Get it right and it’ll be the best trip of your life. Get it wrong, however, and there’s nothing worse. Solo holidays shouldn’t be reserved for those without a significant other but there’s an art to planning a lone travel adventure to ensure it’s all about enrichment and excitement. That starts with where you go. Here are my tried and tested picks for must-visit destinations for a single holiday.


To those without a good command of Spanish, Peru can seem like a daunting destination for a solo holiday. Start your trip with a week or two at a language school in Cusco – there, you’ll pick up some basic phrases and give yourself time to acclimatise to the altitude while you’re at it. Spend your afternoons wandering the many local sites that are bundled up in the city’s tourist ticket known as the boleto turistico: Sacsayhuaman fortress, Qenqo, Pukapukara, Tambomachay and more. Armed with your new-found linguistic prowess, negotiate a daily rate with one of Cusco’s many taxi drivers and set off to explore the surrounding countryside. As you hop along the Sacred Valley you can practise conversation as you marvel at some of the many Incan archaeological sites that litter the area. Peruvians speak with a languid, easy to follow accent, so you’ll be surprised at how fast you pick up new words. Before you know it you’ll have reached the end of your journey at the UNESCO World Heritage Site of Machu Picchu.


If all that sounds just a little too social for a solo traveller, then my next suggestion is the exact opposite. A couple of hours outside the Mongolian capital Ulan Bator (and incidentally an easy add on to a Trans-Mongolian train ride, rail fans) lies the Gun-Galuut Nature Reserve. Rolling hills and big skies rise from the sliver of silvery water that is the Kherlen River. At Steppe Nomads camp, you can rent a tourist ger, the ubiquitous felt tent that forms the portable home of the country’s nomadic population. Ride horses or camels across this wild and dramatic landscape. The vast emptiness will make you – and any problems you’ve brought along for the ride – seem insignificant.  If you seek solitude, the Steppe Nomads team can set you up with a nomad family for a taste of their lifestyle. Stripping away the trappings of modern life, free from mobile reception and WiFi coverage, you can get to know yourself again. It’s the perfect place to lose, or indeed find yourself.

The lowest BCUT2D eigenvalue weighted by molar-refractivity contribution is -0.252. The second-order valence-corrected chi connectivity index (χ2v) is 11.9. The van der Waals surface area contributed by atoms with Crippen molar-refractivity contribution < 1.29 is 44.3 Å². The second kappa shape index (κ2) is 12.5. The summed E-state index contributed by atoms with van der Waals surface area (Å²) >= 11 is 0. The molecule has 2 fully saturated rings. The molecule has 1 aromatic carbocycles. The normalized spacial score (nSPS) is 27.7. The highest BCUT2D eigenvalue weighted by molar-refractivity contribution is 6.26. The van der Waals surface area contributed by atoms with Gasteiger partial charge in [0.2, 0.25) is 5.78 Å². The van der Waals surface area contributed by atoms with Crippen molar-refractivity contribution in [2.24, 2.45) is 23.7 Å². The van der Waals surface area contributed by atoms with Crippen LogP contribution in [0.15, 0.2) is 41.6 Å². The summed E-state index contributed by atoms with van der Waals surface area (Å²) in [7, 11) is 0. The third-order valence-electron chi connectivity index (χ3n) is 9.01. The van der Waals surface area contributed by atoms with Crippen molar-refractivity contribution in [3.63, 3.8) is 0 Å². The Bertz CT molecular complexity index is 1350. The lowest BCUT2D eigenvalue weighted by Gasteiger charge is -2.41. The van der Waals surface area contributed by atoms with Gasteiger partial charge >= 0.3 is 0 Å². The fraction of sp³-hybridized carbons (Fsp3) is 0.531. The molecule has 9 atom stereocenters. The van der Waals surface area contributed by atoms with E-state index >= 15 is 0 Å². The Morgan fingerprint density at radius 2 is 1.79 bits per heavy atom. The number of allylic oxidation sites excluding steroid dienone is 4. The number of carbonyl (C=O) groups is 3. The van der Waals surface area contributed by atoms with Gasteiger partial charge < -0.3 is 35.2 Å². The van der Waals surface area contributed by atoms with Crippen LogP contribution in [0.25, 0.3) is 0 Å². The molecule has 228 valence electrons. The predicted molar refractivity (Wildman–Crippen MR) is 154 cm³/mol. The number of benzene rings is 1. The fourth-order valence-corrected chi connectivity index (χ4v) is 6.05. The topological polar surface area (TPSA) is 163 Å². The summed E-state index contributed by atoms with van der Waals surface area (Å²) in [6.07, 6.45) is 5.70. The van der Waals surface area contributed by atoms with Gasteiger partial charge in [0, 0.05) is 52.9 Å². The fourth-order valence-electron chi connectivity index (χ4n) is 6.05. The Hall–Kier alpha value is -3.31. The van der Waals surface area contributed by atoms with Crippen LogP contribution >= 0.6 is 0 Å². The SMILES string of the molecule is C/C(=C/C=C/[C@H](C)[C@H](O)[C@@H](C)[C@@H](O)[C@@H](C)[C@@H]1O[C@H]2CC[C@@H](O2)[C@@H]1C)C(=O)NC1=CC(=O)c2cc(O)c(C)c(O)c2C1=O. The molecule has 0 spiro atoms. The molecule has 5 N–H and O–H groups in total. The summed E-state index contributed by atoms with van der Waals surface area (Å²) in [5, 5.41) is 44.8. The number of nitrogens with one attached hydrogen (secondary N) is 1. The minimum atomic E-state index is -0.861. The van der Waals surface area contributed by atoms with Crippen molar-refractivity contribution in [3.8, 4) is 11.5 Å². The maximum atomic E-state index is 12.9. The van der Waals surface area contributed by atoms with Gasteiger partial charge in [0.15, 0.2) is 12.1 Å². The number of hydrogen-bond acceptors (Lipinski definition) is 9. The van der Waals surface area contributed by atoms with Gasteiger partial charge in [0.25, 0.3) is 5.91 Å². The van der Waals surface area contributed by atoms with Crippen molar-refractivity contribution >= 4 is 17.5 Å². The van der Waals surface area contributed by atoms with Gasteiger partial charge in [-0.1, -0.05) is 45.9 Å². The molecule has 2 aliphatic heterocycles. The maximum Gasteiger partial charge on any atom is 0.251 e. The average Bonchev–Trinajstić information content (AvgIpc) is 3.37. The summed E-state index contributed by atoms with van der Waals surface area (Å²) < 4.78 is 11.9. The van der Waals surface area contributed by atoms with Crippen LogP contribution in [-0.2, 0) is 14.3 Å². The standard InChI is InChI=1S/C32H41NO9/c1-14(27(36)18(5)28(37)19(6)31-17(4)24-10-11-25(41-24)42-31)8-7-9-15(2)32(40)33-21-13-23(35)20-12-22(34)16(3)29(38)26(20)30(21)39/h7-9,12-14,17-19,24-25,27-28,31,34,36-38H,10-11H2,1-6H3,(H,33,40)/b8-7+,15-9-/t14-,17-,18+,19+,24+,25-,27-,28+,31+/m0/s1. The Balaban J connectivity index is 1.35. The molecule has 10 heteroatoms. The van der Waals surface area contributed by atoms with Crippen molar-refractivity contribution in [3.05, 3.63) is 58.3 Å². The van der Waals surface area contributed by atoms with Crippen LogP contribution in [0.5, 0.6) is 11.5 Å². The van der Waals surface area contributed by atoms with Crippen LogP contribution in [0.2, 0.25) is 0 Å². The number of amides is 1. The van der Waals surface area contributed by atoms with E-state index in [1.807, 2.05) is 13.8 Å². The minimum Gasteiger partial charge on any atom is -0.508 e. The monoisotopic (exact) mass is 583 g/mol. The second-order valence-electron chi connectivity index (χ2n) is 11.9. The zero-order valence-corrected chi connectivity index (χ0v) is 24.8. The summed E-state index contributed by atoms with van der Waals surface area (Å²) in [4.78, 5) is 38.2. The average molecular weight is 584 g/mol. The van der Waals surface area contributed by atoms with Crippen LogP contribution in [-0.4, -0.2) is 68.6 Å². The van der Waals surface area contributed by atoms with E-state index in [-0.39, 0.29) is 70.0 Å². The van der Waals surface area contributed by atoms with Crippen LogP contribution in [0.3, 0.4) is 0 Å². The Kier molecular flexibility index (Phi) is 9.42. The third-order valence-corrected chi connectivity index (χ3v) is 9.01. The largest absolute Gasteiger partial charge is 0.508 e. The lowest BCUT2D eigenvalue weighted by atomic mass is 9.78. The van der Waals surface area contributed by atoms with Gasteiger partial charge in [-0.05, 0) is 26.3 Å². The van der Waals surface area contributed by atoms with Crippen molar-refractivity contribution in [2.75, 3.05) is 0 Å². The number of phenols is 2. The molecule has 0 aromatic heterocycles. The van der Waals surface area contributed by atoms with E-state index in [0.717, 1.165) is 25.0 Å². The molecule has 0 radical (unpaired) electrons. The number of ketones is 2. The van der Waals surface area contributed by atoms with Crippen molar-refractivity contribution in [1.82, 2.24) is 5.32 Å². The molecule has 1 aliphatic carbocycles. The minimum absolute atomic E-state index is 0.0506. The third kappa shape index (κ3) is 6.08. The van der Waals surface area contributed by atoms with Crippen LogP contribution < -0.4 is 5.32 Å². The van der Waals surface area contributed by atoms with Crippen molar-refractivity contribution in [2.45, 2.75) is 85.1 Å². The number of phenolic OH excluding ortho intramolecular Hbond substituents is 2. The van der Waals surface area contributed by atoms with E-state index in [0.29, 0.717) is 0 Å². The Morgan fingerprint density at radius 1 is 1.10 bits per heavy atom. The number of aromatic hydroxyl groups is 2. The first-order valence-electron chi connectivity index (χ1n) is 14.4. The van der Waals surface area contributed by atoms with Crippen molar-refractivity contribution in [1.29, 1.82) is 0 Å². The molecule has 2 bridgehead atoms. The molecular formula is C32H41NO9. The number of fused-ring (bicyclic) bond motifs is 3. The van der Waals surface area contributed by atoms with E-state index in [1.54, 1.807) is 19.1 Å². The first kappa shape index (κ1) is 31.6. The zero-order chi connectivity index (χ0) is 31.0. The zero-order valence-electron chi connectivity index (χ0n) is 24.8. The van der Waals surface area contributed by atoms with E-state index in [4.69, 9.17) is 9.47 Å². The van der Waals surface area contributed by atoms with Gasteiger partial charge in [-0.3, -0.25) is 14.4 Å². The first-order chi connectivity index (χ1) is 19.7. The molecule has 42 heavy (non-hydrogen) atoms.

It might have something to do with those long, dark winter nights, but Iceland’s tiny population can seem just a touch crazy to an outsider fresh off the plane. I mean that in a good way, of course, and if you’re planning a solo holiday in Europe there are few countries that come close when it comes to making you feel welcome. Within a day of arriving for my first trip, I’d found myself at the home of a Reykjavik local for an impromptu summer barbecue. The country’s hot springs are the perfect place to relax and get to know what makes Icelanders tick, while the rugged volcanic interior and delightful coastline is perfect for long summer hikes to get away from it all.

America’s Deep South

“How y’all doing today?” might be a familiar refrain as you wend your way across the USA’s famously welcoming southern states, but you don’t need to take y’all literally – they’ll say it to you if you’re on your own too. Solo travellers will find heaven in the heaped plates of comfort food and the melodic tunes that fill the region’s many music halls. Tennessee’s a good place to start. As you tour Memphis, don’t miss Graceland, the surprisingly small home left just as it was when Elvis died in 1977, or the Country Music Hall of Fame in Nashville. End up in Louisiana to spend time in sultry, laid back New Orleans – it’s not called the Big Easy for nothing. Take a paddle steamer ride along the Mississippi, stroll among the beautiful mansions of the city’s Garden District and mellow out in the bars of Frenchmen Street for some good ol’ fashioned jazz.

New Zealand

A well-travelled route on the global backpacker trail, New Zealand is an easy country for the solo holidaymaker to find themselves in. An extensive network of high quality hostels not only provides good value accommodation but also a chance to hook up with like-minded travellers to share travel experiences with. The bonus? You’re not going to be stuck with the same person for your whole trip if you find you don’t get along as well as you thought you would. Looping the main sights of North and South Island can be completed in as little as a fortnight, taking in Auckland, Rotorua’s geothermal landscapes and the café culture of Wellington before crossing the water to Christchurch, Fox and Franz Josef Glaciers and Milford Sound. But don’t just look at the sights: New Zealand is famous for embracing activities designed to get the adrenaline pumping such as zorbing, white water rafting and of course bungee jumping. If you’re holidaying alone, remember, no one can hear you scream.

Wherever you go, travelling solo means you can do whatever you want, whenever it suits. Just make sure you snap a selfie or two to show the folks back home what they’re missing.